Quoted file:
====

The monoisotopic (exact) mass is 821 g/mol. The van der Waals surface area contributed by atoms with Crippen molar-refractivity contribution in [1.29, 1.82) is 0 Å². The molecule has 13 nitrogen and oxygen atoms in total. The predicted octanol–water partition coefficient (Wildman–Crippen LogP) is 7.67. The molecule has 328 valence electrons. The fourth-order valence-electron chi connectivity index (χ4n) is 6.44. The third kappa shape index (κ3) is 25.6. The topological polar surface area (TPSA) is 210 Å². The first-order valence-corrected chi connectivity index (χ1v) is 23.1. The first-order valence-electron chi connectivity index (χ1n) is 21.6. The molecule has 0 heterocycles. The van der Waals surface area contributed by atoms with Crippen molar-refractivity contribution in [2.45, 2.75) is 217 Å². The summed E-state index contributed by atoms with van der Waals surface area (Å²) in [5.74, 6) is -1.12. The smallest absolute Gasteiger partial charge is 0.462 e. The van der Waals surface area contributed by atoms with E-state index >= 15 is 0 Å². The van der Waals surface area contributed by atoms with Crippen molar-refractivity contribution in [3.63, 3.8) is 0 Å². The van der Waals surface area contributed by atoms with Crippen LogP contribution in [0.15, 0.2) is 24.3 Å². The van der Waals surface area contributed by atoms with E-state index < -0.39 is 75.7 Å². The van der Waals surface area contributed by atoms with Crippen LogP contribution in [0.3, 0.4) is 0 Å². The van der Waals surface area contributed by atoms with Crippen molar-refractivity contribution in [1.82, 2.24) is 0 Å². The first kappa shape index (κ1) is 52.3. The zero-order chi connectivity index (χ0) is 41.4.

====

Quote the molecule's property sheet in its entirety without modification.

The monoisotopic (exact) mass is 821 g/mol. The van der Waals surface area contributed by atoms with Crippen molar-refractivity contribution in [1.29, 1.82) is 0 Å². The molecule has 13 nitrogen and oxygen atoms in total. The predicted octanol–water partition coefficient (Wildman–Crippen LogP) is 7.67. The molecule has 328 valence electrons. The fourth-order valence-electron chi connectivity index (χ4n) is 6.44. The third kappa shape index (κ3) is 25.6. The topological polar surface area (TPSA) is 210 Å². The first-order valence-corrected chi connectivity index (χ1v) is 23.1. The first-order valence-electron chi connectivity index (χ1n) is 21.6. The molecule has 0 heterocycles. The van der Waals surface area contributed by atoms with Crippen molar-refractivity contribution in [2.45, 2.75) is 217 Å². The summed E-state index contributed by atoms with van der Waals surface area (Å²) in [5.74, 6) is -1.12. The smallest absolute Gasteiger partial charge is 0.462 e. The van der Waals surface area contributed by atoms with E-state index >= 15 is 0 Å². The van der Waals surface area contributed by atoms with Crippen molar-refractivity contribution in [3.63, 3.8) is 0 Å². The van der Waals surface area contributed by atoms with Crippen LogP contribution in [0.15, 0.2) is 24.3 Å². The van der Waals surface area contributed by atoms with E-state index < -0.39 is 75.7 Å². The van der Waals surface area contributed by atoms with Crippen LogP contribution in [0.3, 0.4) is 0 Å². The van der Waals surface area contributed by atoms with Crippen molar-refractivity contribution in [1.82, 2.24) is 0 Å². The first kappa shape index (κ1) is 52.3. The zero-order chi connectivity index (χ0) is 41.4.